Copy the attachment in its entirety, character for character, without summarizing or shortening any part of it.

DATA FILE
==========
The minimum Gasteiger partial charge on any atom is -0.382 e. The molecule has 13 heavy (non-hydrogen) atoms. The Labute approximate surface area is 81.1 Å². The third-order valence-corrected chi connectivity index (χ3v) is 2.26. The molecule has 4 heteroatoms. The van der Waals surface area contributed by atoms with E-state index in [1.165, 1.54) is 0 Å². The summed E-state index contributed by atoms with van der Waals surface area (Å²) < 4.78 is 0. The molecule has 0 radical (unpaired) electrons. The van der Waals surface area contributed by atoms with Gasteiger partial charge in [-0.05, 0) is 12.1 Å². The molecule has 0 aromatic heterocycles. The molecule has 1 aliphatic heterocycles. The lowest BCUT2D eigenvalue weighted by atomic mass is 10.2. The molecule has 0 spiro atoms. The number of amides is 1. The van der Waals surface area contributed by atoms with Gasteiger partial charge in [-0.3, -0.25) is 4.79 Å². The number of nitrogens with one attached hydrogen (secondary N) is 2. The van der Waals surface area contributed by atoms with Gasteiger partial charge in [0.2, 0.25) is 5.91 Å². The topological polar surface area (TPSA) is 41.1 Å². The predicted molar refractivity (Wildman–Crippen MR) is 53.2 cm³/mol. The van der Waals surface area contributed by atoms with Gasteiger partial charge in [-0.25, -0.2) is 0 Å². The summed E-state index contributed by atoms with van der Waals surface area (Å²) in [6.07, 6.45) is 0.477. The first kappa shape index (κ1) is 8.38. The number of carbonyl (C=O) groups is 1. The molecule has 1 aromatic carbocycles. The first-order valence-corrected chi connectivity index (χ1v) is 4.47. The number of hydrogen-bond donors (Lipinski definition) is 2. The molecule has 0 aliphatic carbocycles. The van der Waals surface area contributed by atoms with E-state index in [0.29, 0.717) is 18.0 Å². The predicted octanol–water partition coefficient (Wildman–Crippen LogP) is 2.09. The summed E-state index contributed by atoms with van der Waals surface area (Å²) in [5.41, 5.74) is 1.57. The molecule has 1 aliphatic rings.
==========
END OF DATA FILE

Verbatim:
The minimum Gasteiger partial charge on any atom is -0.382 e. The molecule has 13 heavy (non-hydrogen) atoms. The Labute approximate surface area is 81.1 Å². The third-order valence-corrected chi connectivity index (χ3v) is 2.26. The molecule has 4 heteroatoms. The van der Waals surface area contributed by atoms with E-state index in [1.165, 1.54) is 0 Å². The summed E-state index contributed by atoms with van der Waals surface area (Å²) < 4.78 is 0. The molecule has 0 radical (unpaired) electrons. The van der Waals surface area contributed by atoms with Gasteiger partial charge in [-0.05, 0) is 12.1 Å². The molecule has 0 aromatic heterocycles. The molecule has 1 aliphatic heterocycles. The lowest BCUT2D eigenvalue weighted by atomic mass is 10.2. The molecule has 0 spiro atoms. The number of amides is 1. The van der Waals surface area contributed by atoms with Gasteiger partial charge in [-0.3, -0.25) is 4.79 Å². The number of nitrogens with one attached hydrogen (secondary N) is 2. The van der Waals surface area contributed by atoms with Gasteiger partial charge in [0.2, 0.25) is 5.91 Å². The topological polar surface area (TPSA) is 41.1 Å². The predicted molar refractivity (Wildman–Crippen MR) is 53.2 cm³/mol. The van der Waals surface area contributed by atoms with Gasteiger partial charge in [-0.25, -0.2) is 0 Å². The summed E-state index contributed by atoms with van der Waals surface area (Å²) in [6.07, 6.45) is 0.477. The first kappa shape index (κ1) is 8.38. The number of carbonyl (C=O) groups is 1. The molecule has 1 aromatic carbocycles. The first-order valence-corrected chi connectivity index (χ1v) is 4.47. The number of hydrogen-bond donors (Lipinski definition) is 2. The molecule has 0 aliphatic carbocycles. The van der Waals surface area contributed by atoms with E-state index in [0.29, 0.717) is 18.0 Å². The predicted octanol–water partition coefficient (Wildman–Crippen LogP) is 2.09. The summed E-state index contributed by atoms with van der Waals surface area (Å²) in [5.41, 5.74) is 1.57. The molecule has 1 aliphatic rings.